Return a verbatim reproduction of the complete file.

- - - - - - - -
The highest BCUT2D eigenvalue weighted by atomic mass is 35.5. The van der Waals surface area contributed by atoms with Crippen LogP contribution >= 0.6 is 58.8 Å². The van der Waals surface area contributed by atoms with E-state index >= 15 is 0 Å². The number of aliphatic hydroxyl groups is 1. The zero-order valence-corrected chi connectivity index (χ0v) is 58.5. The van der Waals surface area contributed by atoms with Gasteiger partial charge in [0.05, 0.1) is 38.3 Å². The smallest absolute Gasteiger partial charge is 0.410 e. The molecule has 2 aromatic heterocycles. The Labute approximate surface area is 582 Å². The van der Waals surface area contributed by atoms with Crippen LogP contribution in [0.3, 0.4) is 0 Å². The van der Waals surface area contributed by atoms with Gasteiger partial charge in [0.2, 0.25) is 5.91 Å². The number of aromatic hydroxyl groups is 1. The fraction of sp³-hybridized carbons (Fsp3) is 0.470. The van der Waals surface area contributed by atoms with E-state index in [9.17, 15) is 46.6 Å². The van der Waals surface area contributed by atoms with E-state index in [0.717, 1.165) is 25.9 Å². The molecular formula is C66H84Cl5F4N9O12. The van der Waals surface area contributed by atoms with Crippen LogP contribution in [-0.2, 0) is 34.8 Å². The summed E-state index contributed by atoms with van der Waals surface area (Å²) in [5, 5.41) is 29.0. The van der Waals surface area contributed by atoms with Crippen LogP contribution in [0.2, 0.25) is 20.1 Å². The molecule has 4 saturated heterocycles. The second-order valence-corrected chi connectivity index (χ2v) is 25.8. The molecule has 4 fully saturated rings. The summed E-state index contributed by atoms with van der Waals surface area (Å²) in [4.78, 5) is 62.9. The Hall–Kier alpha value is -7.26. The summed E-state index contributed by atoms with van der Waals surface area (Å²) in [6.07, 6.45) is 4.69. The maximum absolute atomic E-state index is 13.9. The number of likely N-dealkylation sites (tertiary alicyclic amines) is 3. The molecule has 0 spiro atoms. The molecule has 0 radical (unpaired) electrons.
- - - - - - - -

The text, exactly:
The highest BCUT2D eigenvalue weighted by atomic mass is 35.5. The van der Waals surface area contributed by atoms with Crippen LogP contribution >= 0.6 is 58.8 Å². The van der Waals surface area contributed by atoms with E-state index >= 15 is 0 Å². The number of aliphatic hydroxyl groups is 1. The zero-order valence-corrected chi connectivity index (χ0v) is 58.5. The van der Waals surface area contributed by atoms with Gasteiger partial charge in [0.05, 0.1) is 38.3 Å². The smallest absolute Gasteiger partial charge is 0.410 e. The molecule has 2 aromatic heterocycles. The Labute approximate surface area is 582 Å². The van der Waals surface area contributed by atoms with Crippen LogP contribution in [0.3, 0.4) is 0 Å². The van der Waals surface area contributed by atoms with Gasteiger partial charge in [0.2, 0.25) is 5.91 Å². The number of aromatic hydroxyl groups is 1. The fraction of sp³-hybridized carbons (Fsp3) is 0.470. The van der Waals surface area contributed by atoms with E-state index in [9.17, 15) is 46.6 Å². The van der Waals surface area contributed by atoms with E-state index in [0.717, 1.165) is 25.9 Å². The molecular formula is C66H84Cl5F4N9O12. The van der Waals surface area contributed by atoms with Crippen LogP contribution in [-0.2, 0) is 34.8 Å². The summed E-state index contributed by atoms with van der Waals surface area (Å²) in [5, 5.41) is 29.0. The van der Waals surface area contributed by atoms with Crippen LogP contribution in [0.2, 0.25) is 20.1 Å². The molecule has 4 saturated heterocycles. The second-order valence-corrected chi connectivity index (χ2v) is 25.8. The molecule has 4 fully saturated rings. The summed E-state index contributed by atoms with van der Waals surface area (Å²) in [4.78, 5) is 62.9. The Hall–Kier alpha value is -7.26. The summed E-state index contributed by atoms with van der Waals surface area (Å²) in [6.07, 6.45) is 4.69. The maximum absolute atomic E-state index is 13.9. The number of likely N-dealkylation sites (tertiary alicyclic amines) is 3. The molecule has 0 spiro atoms. The molecule has 0 radical (unpaired) electrons.